Skills crisis like no other

Skills crisis like no other

Thailand has so many challenges and problems concerning politics, corruption and the environment.

Yet the toughest and the most challenging structural problem that can make or break the country's future is the workforce's severe skill crisis. To tackle this, changes across the spectrum must be made, especially at the leadership level of two key government ministries.

The serious skill crisis in the country's workforce grabbed the national headlines with the release of a recent World Bank report.

The report by the Equity Education Fund (EEF) and World Bank, Fostering Foundational Skills in Thailand: From a Skills Crisis to a Learning Society, reveals a severe skills crisis in Thailand, where a significant number of youth and adults lack essential reading literacy, digital, and socio-emotional skills.

Shockingly, 64.7% of those sampled fell below the threshold levels of foundational reading literacy, not to mention English capability. That means they cannot comprehend or make sense of content or instructions or process any knowledge.

The revelation underscores a fundamental shortcoming that extends far beyond the confines of education, permeating every facet of society. Moreover, the crisis extends beyond mere literacy. Our workforce also lags behind in digital literacy, competency, and socio-emotional abilities.

With 74.1% struggling with basic digital skills and 30.3% lacking essential socio-emotional skills, the capability for human interaction in the workforce or anywhere else would seem limited.

The economic effects of this skills gap are profound, amounting to a loss of 20.1% of GDP in 2022. This significant setback highlights the urgent need to address this issue with unwavering resolve. Yet despite the government's commitment to tackling the skills deficit, tangible progress remains elusive.

In addition to the skills crisis, the educational capabilities of Thais consistently lag behind, as evidenced by numerous international tests and evaluations that frequently make headlines in the media.

The crux of the matter is the systemic failures plaguing the education sector. The Education Ministry and the Ministry of Higher Education, Science, Research, and Innovation, the two ministries which are supoosed to improve national education, have fallen victim to political patronage rather than prioritising a merit-based system.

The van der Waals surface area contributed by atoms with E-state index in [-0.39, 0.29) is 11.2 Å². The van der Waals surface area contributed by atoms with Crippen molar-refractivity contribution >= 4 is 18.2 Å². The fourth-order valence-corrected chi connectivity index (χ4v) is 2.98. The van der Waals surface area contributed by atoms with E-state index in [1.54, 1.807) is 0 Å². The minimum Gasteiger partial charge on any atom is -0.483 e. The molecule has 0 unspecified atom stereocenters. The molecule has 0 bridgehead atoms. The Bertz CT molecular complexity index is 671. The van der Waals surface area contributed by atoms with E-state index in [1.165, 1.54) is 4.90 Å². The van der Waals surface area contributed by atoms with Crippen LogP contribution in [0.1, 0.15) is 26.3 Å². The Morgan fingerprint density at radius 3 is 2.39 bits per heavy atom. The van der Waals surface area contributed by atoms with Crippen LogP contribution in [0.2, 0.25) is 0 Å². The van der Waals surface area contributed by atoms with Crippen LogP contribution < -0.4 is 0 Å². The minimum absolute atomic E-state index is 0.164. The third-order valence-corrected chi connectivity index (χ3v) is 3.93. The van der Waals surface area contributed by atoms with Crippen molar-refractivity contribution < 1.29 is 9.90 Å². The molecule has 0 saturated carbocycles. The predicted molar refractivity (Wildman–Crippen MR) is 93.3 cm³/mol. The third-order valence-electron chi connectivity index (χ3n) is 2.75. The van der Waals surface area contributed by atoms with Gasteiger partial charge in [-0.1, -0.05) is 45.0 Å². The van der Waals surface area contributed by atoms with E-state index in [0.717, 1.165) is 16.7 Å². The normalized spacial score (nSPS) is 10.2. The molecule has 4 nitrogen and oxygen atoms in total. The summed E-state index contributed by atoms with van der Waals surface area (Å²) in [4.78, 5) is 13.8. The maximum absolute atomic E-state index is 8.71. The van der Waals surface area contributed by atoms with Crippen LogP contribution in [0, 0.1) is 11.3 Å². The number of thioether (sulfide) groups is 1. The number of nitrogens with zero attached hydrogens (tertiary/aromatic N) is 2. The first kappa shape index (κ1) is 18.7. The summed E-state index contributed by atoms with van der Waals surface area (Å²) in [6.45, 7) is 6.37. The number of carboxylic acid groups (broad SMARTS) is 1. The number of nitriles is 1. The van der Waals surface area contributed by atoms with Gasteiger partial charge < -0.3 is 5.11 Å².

Six months after the government took office, it is sufficient to say that both ministries rarely make meaningful policy changes. Such inertia within two ministries so crucial to the future of the country has cast doubt on whether the Srettha government is sincere about boosting the country's competitiveness -- or merely focusing on globetrotting and running salesman's roadshows. How can investors put money into a country with such questionable workforce skills?

Prime Minister Srettha Thavisin faces a crucial moment where decisive action is necessary. The impending cabinet reshuffle presents an opportune moment to prioritise meritocracy over political expediency, appointing competent leadership to helm both critical ministries.

He must keep in mind a long-term vision for the country, focusing on bringing in capable, visionary leadership to address the crisis in education and skills, rather than allowing political patronage to drive the agenda.


Bangkok Post editorial column

These editorials represent Bangkok Post thoughts about current issues and situations.

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